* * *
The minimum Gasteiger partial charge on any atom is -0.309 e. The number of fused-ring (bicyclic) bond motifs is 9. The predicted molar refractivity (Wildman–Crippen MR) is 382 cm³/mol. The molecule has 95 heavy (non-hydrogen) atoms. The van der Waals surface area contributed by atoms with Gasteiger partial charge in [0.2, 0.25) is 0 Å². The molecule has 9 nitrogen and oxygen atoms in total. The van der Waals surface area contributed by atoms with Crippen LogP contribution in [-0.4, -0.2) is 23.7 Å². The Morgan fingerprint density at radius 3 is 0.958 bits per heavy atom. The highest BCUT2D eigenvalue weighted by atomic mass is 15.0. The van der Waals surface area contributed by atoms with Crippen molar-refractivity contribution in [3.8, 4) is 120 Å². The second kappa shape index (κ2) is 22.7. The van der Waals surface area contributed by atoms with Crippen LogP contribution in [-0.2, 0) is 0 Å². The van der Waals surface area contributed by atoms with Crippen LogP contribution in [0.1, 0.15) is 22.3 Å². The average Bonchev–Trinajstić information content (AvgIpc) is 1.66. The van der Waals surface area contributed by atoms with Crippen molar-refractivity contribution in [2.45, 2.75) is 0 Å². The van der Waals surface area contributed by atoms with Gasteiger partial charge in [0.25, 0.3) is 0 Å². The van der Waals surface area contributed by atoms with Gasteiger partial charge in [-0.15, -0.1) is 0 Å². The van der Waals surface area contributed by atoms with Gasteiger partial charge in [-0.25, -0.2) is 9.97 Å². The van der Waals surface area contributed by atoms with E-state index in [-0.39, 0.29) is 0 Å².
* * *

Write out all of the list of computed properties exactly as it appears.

The minimum Gasteiger partial charge on any atom is -0.309 e. The number of fused-ring (bicyclic) bond motifs is 9. The predicted molar refractivity (Wildman–Crippen MR) is 382 cm³/mol. The molecule has 95 heavy (non-hydrogen) atoms. The van der Waals surface area contributed by atoms with Gasteiger partial charge in [0.2, 0.25) is 0 Å². The molecule has 9 nitrogen and oxygen atoms in total. The van der Waals surface area contributed by atoms with Crippen LogP contribution in [-0.4, -0.2) is 23.7 Å². The Morgan fingerprint density at radius 3 is 0.958 bits per heavy atom. The highest BCUT2D eigenvalue weighted by atomic mass is 15.0. The van der Waals surface area contributed by atoms with Crippen molar-refractivity contribution in [3.8, 4) is 120 Å². The second kappa shape index (κ2) is 22.7. The van der Waals surface area contributed by atoms with Crippen LogP contribution in [-0.2, 0) is 0 Å². The van der Waals surface area contributed by atoms with Crippen LogP contribution in [0.1, 0.15) is 22.3 Å². The average Bonchev–Trinajstić information content (AvgIpc) is 1.66. The van der Waals surface area contributed by atoms with Crippen molar-refractivity contribution in [2.45, 2.75) is 0 Å². The van der Waals surface area contributed by atoms with Gasteiger partial charge in [0.25, 0.3) is 0 Å². The van der Waals surface area contributed by atoms with Gasteiger partial charge in [-0.15, -0.1) is 0 Å². The van der Waals surface area contributed by atoms with Gasteiger partial charge in [-0.25, -0.2) is 9.97 Å². The van der Waals surface area contributed by atoms with E-state index in [-0.39, 0.29) is 0 Å².